The Ghost Prisoners


The US has been asked to reveal the location of 39 people believed to have been kidnapped and held in secret CIA prisons.

The names and details of the missing have been published by six leading human rights organisations in the most comprehensive list so far on “ghost detainees”.

The groups are calling on the US government to put a permanent end to the Central Intelligence Agency’s secret detention and interrogation programme and to disclose the identities, fate and whereabouts of all detainees.

“The US administration must end this illegal and morally repugnant practice once and for all,” Claudio Cordone, Amnesty International’s senior director for research said last night.

“The duty of governments to protect people from acts of terrorism is not in question. But seizing men, women and children and placing them in secret locations deprived of the most basic safeguards certainly is.”

The report, “Off the Record”, states that children, one as young as seven, are among those held.

“The reality of ‘enforced disappearance’ is kidnap, torture, abuse and sometimes murder,” Clara Gutteridge, a researcher for Reprieve, one of the groups who compiled the report, said.

“At the last count, the US Congress estimated that 14,000 individuals were in some kind of US detention around the world, in named locations including Iraq, Afghanistan and Guantanamo Bay. The 39 individuals on this list are truly ‘off the record’. They are being held in unknown locations and remain completely unaccounted for,” Gutteridge said.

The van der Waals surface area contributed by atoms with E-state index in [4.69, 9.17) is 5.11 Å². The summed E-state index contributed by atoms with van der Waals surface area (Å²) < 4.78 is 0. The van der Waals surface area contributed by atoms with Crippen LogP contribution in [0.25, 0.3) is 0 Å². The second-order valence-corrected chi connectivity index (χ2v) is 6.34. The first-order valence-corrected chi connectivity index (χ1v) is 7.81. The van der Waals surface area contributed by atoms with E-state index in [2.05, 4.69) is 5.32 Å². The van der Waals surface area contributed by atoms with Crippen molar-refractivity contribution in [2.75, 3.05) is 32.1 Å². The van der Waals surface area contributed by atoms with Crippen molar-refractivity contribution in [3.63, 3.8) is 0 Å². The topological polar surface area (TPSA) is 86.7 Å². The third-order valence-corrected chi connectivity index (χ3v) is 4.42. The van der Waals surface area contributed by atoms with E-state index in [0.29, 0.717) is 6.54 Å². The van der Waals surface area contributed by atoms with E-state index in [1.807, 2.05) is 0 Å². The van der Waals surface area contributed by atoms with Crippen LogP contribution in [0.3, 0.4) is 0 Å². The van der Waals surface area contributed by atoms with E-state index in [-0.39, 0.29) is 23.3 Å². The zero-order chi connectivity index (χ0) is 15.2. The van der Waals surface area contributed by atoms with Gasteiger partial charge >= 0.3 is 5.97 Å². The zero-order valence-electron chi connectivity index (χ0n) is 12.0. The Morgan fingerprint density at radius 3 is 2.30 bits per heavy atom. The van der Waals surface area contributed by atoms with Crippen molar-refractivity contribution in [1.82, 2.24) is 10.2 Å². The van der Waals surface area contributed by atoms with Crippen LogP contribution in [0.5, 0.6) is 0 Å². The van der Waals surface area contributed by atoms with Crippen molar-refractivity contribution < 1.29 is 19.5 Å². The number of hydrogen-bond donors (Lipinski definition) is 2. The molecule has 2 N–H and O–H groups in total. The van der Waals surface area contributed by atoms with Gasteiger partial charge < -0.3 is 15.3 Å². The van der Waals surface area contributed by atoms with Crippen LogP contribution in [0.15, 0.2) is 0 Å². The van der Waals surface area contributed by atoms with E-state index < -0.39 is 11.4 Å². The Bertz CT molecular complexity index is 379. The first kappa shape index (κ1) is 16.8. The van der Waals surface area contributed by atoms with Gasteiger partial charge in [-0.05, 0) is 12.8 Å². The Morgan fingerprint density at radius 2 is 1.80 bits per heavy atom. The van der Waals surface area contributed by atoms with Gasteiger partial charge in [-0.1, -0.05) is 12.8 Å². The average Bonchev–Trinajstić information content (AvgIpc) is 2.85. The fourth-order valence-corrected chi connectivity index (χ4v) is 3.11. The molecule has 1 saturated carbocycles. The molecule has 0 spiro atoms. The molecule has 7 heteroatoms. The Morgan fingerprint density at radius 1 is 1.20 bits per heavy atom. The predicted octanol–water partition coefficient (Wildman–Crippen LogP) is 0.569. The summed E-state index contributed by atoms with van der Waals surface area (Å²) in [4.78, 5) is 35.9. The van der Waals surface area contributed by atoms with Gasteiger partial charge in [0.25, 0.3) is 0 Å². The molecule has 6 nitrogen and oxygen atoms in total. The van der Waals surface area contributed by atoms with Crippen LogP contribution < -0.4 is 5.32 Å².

“The CIA detention programme and the larger US military detention programme of which it is a part are doing unutterable damage both to individuals and to the safety of us all. US counter-terrorism policy is undermining not only US national security, but the security of all of us,” she added.

The CIA insists that it “acts in strict accordance to US law” and that its activities have helped save lives.

US President George W. Bush admitted in September that secret camps existed but he said they were no longer in use.

The rights groups say that prisoners had been captured in countries such as Pakistan, Iraq, Iran, Sudan and Somalia and flown in “extraordinary rendition flights” to secret camps. There are concerns that some or all were later flown to countries where torture is used.

A lawsuit has been filed in the US under the Freedom of Information Act seeking disclosure of information concerning “disappeared prisoners”. The groups want access to documents that are known to exist. These documents have information on the individuals held captive and legal analysis of their detention and fate.

“It’s time for the US government to come clean. These 39 people have been missing for years and the evidence shows they were in US custody at some point,” Clive Stafford Smith, legal director for Reprieve, said.

TOM CLIFFORD is a journalist based in Dubai. He can be reached at:



Tom Clifford, now in China, worked in Qatar with Gulf Times from 1989-1992 and covered the Gulf War for Irish and Canadian newspapers as well as for other media organizations.